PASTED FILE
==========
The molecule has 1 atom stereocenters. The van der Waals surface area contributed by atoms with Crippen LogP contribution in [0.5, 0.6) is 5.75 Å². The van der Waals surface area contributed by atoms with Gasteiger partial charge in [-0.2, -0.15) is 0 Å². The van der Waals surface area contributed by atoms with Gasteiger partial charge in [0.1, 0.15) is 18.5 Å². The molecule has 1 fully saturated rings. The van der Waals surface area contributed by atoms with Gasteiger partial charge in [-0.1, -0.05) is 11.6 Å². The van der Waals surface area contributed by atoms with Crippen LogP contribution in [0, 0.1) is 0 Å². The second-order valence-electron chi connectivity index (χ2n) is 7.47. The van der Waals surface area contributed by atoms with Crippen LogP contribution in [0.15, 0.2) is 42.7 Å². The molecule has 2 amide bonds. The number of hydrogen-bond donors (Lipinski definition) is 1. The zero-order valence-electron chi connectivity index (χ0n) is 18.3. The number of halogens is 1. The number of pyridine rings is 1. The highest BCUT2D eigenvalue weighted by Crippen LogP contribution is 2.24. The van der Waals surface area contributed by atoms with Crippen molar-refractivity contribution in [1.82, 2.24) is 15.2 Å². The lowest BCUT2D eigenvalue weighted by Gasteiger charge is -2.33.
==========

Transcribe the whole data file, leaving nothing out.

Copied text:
The molecule has 1 atom stereocenters. The van der Waals surface area contributed by atoms with Crippen LogP contribution in [0.5, 0.6) is 5.75 Å². The van der Waals surface area contributed by atoms with Gasteiger partial charge in [-0.2, -0.15) is 0 Å². The van der Waals surface area contributed by atoms with Gasteiger partial charge in [0.1, 0.15) is 18.5 Å². The molecule has 1 fully saturated rings. The van der Waals surface area contributed by atoms with Gasteiger partial charge in [-0.1, -0.05) is 11.6 Å². The van der Waals surface area contributed by atoms with Crippen LogP contribution in [0, 0.1) is 0 Å². The second-order valence-electron chi connectivity index (χ2n) is 7.47. The van der Waals surface area contributed by atoms with Crippen LogP contribution in [0.15, 0.2) is 42.7 Å². The molecule has 2 amide bonds. The number of hydrogen-bond donors (Lipinski definition) is 1. The zero-order valence-electron chi connectivity index (χ0n) is 18.3. The number of halogens is 1. The number of pyridine rings is 1. The highest BCUT2D eigenvalue weighted by Crippen LogP contribution is 2.24. The van der Waals surface area contributed by atoms with Crippen molar-refractivity contribution in [1.82, 2.24) is 15.2 Å². The lowest BCUT2D eigenvalue weighted by Gasteiger charge is -2.33.